Daccordi Noah review

This Daccordi Noah not only has a frame that's handmade in Italy but it’s also adorned with a full Campagnolo Chorus groupset, Bora WTO wheels and rolls on Italian Vittoria Corsa tyres – it's an Italophile's dream bike.

Daccordi Noah
Cycling Weekly Verdict

The Daccordi Noah is a rare, exotic superbike that's made to measure in Italy and it rides beautifully. It's one for the connoisseur rather than the wannabe WorldTour pro – the UCI doesn't permit custom frames anyway – and is expensive, but it's something unusual, very special and no one else on your club run will have one.

Reasons to buy
  • +

    Made in Italy

  • +

    Bespoke geometry

  • +

    Refined ride quality

  • +

    Custom paint

  • +

    You won't see another one like it

Reasons to avoid
  • -

    Campagnolo Chorus groupset not as smooth as the Daccordi frame

  • -

    Seatpost clamp is basic

You can trust Cycling Weekly. Our team of experts put in hard miles testing cycling tech and will always share honest, unbiased advice to help you choose. Find out more about how we test.

Handmade in Tuscany and dripping in Campagnolo, Vittoria, Columbus, Deda and Selle Italia, this Daccordi Noah is as Italian as gondolas, pasta, opera and caffè corretto.

Not many Italian bikes are actually made in the bel paese nowadays, and the majority of formerly iconic Italian brands are no longer even owned by their founding families. But Luigi Daccordi, the son of Giuseppe Daccordi who founded the company in 1937, took a different route: instead of sponsoring racing teams and moving production to the Far East, he invested in renewable energy and sustainable manufacturing processes for his factory in Tuscany and continued making bespoke frames in low volumes for discerning customers, and all Daccordi bikes are made there. Daccordi doesn't have the racing palmarès of Colnago or Pinarello, but Luigi Daccordi sees his work as fine tailoring rather than F1 engineering.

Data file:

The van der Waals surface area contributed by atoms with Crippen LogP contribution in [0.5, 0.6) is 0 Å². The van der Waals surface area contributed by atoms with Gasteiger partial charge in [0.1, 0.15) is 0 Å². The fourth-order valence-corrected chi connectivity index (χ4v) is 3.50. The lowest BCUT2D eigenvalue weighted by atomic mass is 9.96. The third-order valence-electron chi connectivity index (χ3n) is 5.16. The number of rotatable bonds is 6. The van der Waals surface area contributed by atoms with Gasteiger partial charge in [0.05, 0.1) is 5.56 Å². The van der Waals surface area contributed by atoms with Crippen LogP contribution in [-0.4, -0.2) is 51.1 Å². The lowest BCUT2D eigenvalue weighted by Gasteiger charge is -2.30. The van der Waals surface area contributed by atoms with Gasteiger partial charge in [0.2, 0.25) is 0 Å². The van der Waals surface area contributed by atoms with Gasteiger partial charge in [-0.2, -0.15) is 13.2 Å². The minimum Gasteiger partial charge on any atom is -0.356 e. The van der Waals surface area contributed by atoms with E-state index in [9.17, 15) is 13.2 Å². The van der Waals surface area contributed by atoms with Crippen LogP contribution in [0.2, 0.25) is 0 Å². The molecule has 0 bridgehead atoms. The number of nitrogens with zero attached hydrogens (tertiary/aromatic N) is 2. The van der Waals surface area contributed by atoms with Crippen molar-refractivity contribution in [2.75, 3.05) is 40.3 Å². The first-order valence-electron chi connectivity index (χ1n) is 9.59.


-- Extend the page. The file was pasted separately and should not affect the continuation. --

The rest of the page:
Thank you for reading 20 articles this month* Join now for unlimited access

Enjoy your first month for just £1 / $1 / €1

*Read 5 free articles per month without a subscription

Join now for unlimited access

Try first month for just £1 / $1 / €1

Simon Smythe

Simon Smythe is a hugely experienced cycling tech writer, who has been writing for Cycling Weekly since 2003. Until recently he was our senior tech writer. In his cycling career Simon has mostly focused on time trialling with a national medal, a few open wins and his club's 30-mile record in his palmares. These days he spends most of his time testing road bikes, or on a tandem doing the school run with his younger son.